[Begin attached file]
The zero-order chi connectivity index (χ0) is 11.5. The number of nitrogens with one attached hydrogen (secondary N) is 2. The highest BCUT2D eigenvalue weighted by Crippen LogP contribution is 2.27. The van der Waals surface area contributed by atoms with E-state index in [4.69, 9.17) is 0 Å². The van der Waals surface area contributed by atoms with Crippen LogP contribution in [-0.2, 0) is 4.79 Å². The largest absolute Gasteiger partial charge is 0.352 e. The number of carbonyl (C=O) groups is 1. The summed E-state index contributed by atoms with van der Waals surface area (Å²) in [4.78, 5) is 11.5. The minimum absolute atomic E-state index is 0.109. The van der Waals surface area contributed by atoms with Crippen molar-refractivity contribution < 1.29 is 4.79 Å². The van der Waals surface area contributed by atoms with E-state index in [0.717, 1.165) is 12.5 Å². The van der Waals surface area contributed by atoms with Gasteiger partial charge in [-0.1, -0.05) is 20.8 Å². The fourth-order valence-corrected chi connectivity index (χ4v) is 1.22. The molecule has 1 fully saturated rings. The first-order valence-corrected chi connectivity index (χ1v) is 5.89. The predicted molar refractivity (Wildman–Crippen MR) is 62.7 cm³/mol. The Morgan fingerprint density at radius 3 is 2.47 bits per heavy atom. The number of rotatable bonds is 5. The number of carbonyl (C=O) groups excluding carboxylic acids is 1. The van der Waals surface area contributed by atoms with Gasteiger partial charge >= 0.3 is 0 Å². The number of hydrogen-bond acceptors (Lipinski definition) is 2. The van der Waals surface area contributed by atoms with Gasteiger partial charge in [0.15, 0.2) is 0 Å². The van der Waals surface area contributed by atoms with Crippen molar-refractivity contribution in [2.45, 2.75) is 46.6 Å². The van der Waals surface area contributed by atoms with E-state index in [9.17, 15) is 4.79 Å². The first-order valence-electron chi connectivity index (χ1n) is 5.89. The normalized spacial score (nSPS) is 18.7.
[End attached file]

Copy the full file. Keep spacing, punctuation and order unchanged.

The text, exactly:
The zero-order chi connectivity index (χ0) is 11.5. The number of nitrogens with one attached hydrogen (secondary N) is 2. The highest BCUT2D eigenvalue weighted by Crippen LogP contribution is 2.27. The van der Waals surface area contributed by atoms with E-state index in [4.69, 9.17) is 0 Å². The van der Waals surface area contributed by atoms with Crippen LogP contribution in [-0.2, 0) is 4.79 Å². The largest absolute Gasteiger partial charge is 0.352 e. The number of carbonyl (C=O) groups is 1. The summed E-state index contributed by atoms with van der Waals surface area (Å²) in [4.78, 5) is 11.5. The minimum absolute atomic E-state index is 0.109. The van der Waals surface area contributed by atoms with Crippen molar-refractivity contribution < 1.29 is 4.79 Å². The van der Waals surface area contributed by atoms with E-state index in [0.717, 1.165) is 12.5 Å². The van der Waals surface area contributed by atoms with Gasteiger partial charge in [-0.1, -0.05) is 20.8 Å². The fourth-order valence-corrected chi connectivity index (χ4v) is 1.22. The molecule has 1 fully saturated rings. The first-order valence-corrected chi connectivity index (χ1v) is 5.89. The predicted molar refractivity (Wildman–Crippen MR) is 62.7 cm³/mol. The Morgan fingerprint density at radius 3 is 2.47 bits per heavy atom. The number of rotatable bonds is 5. The number of carbonyl (C=O) groups excluding carboxylic acids is 1. The van der Waals surface area contributed by atoms with Gasteiger partial charge >= 0.3 is 0 Å². The number of hydrogen-bond acceptors (Lipinski definition) is 2. The van der Waals surface area contributed by atoms with Gasteiger partial charge in [0.15, 0.2) is 0 Å². The van der Waals surface area contributed by atoms with Crippen molar-refractivity contribution in [2.45, 2.75) is 46.6 Å². The van der Waals surface area contributed by atoms with E-state index in [9.17, 15) is 4.79 Å². The first-order valence-electron chi connectivity index (χ1n) is 5.89. The normalized spacial score (nSPS) is 18.7.